The rest of the session is saved for discussion. Introducing the stories you’ve selected to your team often leads to questions and discussions about alternative approaches…many of which you may not have considered. Surfacing these questions before the sprint planning meeting allows you to take time before the next refinement session to find the answers your team needs to confidently move forward.
The second session, known as refinement, is where the real work happens. During this session, you will work with your team to further refine the selected stories to ensure that they’re ready for the next sprint planning meeting.
This session begins with you reviewing the selected stories for the next sprint to help refresh your team’s memory of what was selected. This is also a great opportunity to call out any changes that were made to your story selection to better fit your team’s forecasted capacity.
Next, take the time to provide any answers to questions you were unable to answer in the previous session. Not only does this help further refresh your team’s memory of their concerns regarding each story, but it also improves the chances of productive discussion later in the session.
Once you’ve answered any outstanding questions, give your team the opportunity to ask any questions that may have occurred to them since the last refinement session. Your team has now had several days to more thoroughly consider their approach to these stories; therefore, a few questions are to be expected. This is their chance to pose those questions to you before the deeper discussion begins.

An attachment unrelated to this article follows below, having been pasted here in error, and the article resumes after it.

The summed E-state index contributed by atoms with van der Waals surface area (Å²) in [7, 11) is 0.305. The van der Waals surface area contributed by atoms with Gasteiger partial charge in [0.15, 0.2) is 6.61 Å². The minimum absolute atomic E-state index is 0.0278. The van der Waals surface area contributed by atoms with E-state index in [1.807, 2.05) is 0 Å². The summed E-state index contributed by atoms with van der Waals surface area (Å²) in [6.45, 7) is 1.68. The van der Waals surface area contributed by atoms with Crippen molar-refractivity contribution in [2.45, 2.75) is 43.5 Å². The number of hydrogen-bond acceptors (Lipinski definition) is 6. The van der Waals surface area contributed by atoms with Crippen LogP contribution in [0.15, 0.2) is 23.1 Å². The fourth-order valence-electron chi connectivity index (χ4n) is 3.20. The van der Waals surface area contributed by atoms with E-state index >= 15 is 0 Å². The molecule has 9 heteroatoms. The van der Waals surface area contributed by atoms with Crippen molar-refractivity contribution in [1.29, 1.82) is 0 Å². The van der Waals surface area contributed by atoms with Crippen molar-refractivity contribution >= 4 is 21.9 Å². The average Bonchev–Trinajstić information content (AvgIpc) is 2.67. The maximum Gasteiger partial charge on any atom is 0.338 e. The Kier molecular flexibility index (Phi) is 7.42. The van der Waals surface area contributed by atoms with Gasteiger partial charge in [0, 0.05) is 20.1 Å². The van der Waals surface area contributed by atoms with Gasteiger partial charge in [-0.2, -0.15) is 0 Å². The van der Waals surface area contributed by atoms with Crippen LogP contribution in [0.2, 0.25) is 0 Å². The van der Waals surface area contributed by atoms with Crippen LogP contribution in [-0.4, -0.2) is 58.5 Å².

Finally, the remainder of session is focused on ensuring that the selected stories are in a *ready state* for the next sprint planning session. Many high-performing teams already have a checklist in place of what they consider necessary for a story to be ready for discussion in an sprint planning meeting. The contents will vary, but at a minimum they often specify that a story must have a brief description of its objective, acceptance criteria, and a rough estimate.
If your team doesn’t have a checklist of its own yet, then the INVEST criteria is a great place to start. INVEST specifies six qualities that are often associated with well-refined stories. Try comparing each of your selected stories against the INVEST criteria to see what gaps it exposes. After several sprints of this, you’ll likely start to recognize which qualities seem to add value to your team and which qualities do not. Once this happens, feel free to adapt the INVEST criteria to your own set of criteria that makes the most sense for your team.
Getting the Results You Need
Regularly holding backlog refinement sessions will result in smoother sprint planning meetings and, ultimately, more predictable sprints. However, the approach outlined above should be considered a starting point, so don’t be afraid to adjust this practice to better fit the needs of your team.
Regardless of how you ultimately approach backlog refinement for your team, what’s important is that your team is always ready to start the next sprint and that you or your team never have to suffer through a painful sprint planning meeting again.